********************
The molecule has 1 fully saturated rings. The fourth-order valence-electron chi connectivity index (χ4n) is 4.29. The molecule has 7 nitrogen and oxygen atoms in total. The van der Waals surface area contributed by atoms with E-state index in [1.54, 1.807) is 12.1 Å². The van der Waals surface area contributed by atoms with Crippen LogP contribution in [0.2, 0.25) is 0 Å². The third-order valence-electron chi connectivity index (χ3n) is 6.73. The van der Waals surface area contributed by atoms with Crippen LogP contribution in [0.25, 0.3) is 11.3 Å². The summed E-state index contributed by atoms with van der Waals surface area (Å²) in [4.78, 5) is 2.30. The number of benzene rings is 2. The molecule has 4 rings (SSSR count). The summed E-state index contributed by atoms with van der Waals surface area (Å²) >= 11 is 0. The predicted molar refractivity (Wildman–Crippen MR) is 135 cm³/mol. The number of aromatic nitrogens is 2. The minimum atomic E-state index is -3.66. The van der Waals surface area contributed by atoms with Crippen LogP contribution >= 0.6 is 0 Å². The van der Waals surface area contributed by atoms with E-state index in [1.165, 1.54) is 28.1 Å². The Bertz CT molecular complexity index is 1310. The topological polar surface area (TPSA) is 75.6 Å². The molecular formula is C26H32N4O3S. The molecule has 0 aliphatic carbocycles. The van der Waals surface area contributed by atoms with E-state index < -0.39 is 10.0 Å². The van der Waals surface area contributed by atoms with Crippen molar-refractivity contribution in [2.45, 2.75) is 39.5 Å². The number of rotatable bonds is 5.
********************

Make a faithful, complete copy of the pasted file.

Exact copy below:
The molecule has 1 fully saturated rings. The fourth-order valence-electron chi connectivity index (χ4n) is 4.29. The molecule has 7 nitrogen and oxygen atoms in total. The van der Waals surface area contributed by atoms with E-state index in [1.54, 1.807) is 12.1 Å². The van der Waals surface area contributed by atoms with Crippen LogP contribution in [0.2, 0.25) is 0 Å². The third-order valence-electron chi connectivity index (χ3n) is 6.73. The van der Waals surface area contributed by atoms with Crippen LogP contribution in [0.25, 0.3) is 11.3 Å². The summed E-state index contributed by atoms with van der Waals surface area (Å²) in [4.78, 5) is 2.30. The number of benzene rings is 2. The molecule has 4 rings (SSSR count). The summed E-state index contributed by atoms with van der Waals surface area (Å²) >= 11 is 0. The predicted molar refractivity (Wildman–Crippen MR) is 135 cm³/mol. The number of aromatic nitrogens is 2. The minimum atomic E-state index is -3.66. The van der Waals surface area contributed by atoms with Crippen LogP contribution >= 0.6 is 0 Å². The van der Waals surface area contributed by atoms with E-state index in [1.165, 1.54) is 28.1 Å². The Bertz CT molecular complexity index is 1310. The topological polar surface area (TPSA) is 75.6 Å². The molecular formula is C26H32N4O3S. The molecule has 0 aliphatic carbocycles. The van der Waals surface area contributed by atoms with E-state index < -0.39 is 10.0 Å². The van der Waals surface area contributed by atoms with Crippen molar-refractivity contribution in [2.45, 2.75) is 39.5 Å². The number of rotatable bonds is 5.